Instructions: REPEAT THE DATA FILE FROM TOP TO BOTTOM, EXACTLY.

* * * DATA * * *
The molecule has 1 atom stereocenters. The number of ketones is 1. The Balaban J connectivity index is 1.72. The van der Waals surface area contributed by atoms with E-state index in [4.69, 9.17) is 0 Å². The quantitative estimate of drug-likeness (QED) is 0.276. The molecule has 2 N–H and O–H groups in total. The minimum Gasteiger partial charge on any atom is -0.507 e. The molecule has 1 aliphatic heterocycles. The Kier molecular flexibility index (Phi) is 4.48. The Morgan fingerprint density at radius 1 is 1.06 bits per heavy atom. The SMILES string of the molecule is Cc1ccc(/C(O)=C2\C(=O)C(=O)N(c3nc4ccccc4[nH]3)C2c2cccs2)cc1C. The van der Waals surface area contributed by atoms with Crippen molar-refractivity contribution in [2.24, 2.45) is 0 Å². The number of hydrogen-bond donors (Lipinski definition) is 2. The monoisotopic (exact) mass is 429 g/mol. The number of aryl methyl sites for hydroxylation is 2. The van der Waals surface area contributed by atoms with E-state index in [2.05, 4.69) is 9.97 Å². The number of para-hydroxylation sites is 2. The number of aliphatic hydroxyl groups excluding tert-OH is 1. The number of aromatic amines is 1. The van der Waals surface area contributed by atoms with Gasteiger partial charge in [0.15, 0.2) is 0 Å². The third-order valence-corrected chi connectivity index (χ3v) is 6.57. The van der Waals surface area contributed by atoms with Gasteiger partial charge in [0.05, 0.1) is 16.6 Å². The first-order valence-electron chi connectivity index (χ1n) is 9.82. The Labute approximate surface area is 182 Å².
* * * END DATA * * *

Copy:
The molecule has 1 atom stereocenters. The number of ketones is 1. The Balaban J connectivity index is 1.72. The van der Waals surface area contributed by atoms with E-state index in [4.69, 9.17) is 0 Å². The quantitative estimate of drug-likeness (QED) is 0.276. The molecule has 2 N–H and O–H groups in total. The minimum Gasteiger partial charge on any atom is -0.507 e. The molecule has 1 aliphatic heterocycles. The Kier molecular flexibility index (Phi) is 4.48. The Morgan fingerprint density at radius 1 is 1.06 bits per heavy atom. The SMILES string of the molecule is Cc1ccc(/C(O)=C2\C(=O)C(=O)N(c3nc4ccccc4[nH]3)C2c2cccs2)cc1C. The van der Waals surface area contributed by atoms with Crippen molar-refractivity contribution in [2.24, 2.45) is 0 Å². The number of hydrogen-bond donors (Lipinski definition) is 2. The monoisotopic (exact) mass is 429 g/mol. The number of aryl methyl sites for hydroxylation is 2. The van der Waals surface area contributed by atoms with E-state index in [2.05, 4.69) is 9.97 Å². The number of para-hydroxylation sites is 2. The number of aliphatic hydroxyl groups excluding tert-OH is 1. The number of aromatic amines is 1. The van der Waals surface area contributed by atoms with Gasteiger partial charge in [0.15, 0.2) is 0 Å². The third-order valence-corrected chi connectivity index (χ3v) is 6.57. The van der Waals surface area contributed by atoms with Gasteiger partial charge in [0.05, 0.1) is 16.6 Å². The first-order valence-electron chi connectivity index (χ1n) is 9.82. The Labute approximate surface area is 182 Å².